A Taste of France

January 11, 2018

This post comes to us from Amelia Bowen who is currently studying in Grenoble, France. She is an International Relations and French Major from American University. 

I’m closing in on a month in Grenoble, and as a result, I feel like I am finally adjusting to the French way of eating. I’ve gotten used to smaller breakfasts instead of my usual eggs and bacon, and full on lunches instead of PB and J. Finally, I am no longer hungry at 6:30pm, but can rather wait until 8 to eat with my host family. The French eat well but in moderation; this, I believe, is the secret to their well-known health.

There is one facet of French food culture that will never get old to me: bread and pastries. One does not have to walk far in Grenoble to find a delicious boulangerie-patisserie with a wide assortment of bread, quiches, biscuits, croissants and other baked delicacies to choose from. In centre-ville, anywhere between the Notre Dame and Maison du Tourisme tram stops, you can see one from another.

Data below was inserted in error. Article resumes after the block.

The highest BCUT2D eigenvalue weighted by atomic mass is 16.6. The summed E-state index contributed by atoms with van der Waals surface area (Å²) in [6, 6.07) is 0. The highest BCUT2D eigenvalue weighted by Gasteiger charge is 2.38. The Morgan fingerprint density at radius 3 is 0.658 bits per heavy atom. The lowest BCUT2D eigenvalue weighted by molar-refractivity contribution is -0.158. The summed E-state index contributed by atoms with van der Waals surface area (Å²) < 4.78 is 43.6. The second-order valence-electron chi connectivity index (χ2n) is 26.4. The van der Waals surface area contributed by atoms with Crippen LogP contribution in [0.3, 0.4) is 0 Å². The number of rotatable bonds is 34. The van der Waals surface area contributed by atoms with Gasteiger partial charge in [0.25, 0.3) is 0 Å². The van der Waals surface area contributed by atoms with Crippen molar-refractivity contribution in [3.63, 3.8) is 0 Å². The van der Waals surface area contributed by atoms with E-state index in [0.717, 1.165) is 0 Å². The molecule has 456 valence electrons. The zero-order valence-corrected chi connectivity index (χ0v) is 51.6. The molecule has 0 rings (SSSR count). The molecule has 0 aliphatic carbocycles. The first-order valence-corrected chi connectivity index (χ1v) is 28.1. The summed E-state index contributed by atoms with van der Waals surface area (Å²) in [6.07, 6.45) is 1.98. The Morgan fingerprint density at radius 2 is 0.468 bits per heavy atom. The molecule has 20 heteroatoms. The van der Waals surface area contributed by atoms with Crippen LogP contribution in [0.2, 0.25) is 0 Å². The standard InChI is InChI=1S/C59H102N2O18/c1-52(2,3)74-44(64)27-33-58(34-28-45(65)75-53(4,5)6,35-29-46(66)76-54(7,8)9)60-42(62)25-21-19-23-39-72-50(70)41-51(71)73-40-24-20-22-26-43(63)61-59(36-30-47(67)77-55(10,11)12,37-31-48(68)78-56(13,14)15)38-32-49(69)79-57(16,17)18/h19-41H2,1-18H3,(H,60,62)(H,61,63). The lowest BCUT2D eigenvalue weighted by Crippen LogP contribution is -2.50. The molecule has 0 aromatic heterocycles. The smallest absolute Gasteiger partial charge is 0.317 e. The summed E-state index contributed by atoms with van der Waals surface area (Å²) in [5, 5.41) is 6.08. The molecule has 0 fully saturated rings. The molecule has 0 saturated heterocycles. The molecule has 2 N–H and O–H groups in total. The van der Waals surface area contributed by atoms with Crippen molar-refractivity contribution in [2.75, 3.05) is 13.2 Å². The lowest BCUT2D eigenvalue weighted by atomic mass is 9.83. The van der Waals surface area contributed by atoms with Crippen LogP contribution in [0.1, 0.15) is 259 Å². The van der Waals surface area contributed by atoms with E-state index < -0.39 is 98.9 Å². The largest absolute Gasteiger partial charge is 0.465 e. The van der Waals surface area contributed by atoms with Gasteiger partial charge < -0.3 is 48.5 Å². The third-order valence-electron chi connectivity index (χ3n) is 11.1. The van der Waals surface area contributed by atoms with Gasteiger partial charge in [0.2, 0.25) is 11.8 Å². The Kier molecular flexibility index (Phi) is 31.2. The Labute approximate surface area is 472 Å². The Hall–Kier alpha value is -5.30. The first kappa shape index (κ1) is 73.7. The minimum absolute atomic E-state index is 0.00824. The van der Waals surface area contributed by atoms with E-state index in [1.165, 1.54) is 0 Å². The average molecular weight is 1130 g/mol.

The quality is never low, which always astounds me. A French appreciation for fresh and local ingredients means that even the “low-level” vendors produce a product that rivals anything sold in the best bakeries in the United States. Almost without exception, you can walk into any boulangerie you stumble across and get something great.

That is not to say, however, that there is no such thing as a standout patisserie in Grenoble. Take, for example, Bourbon, which sits on the corner of Notre Dame Plaza facing the fountain. Bourbon does everything in excess but also with taste: massive meringues, large enough to feed a family; quiches of every type; even ice cream which, richer than most gelatos, is scooped onto a tall cone sold out of the front window. Bourbon has become the culinary haunt of many of us in the program, due in part to its location by the fountain and for its reasonable prices (I have found this to be true of all baked goods in France; delicacies in the United States go for a euro or two tops in Grenoble).

I knew the French were known for their baked goods (Baguettes! Croissants! Café! Oui Oui!). I just never could have imagined how true this reputation is. If you ever find yourself in Grenoble – or anywhere in France, for that matter – please do not calorie count; there is no such thing as too many baked goods. 


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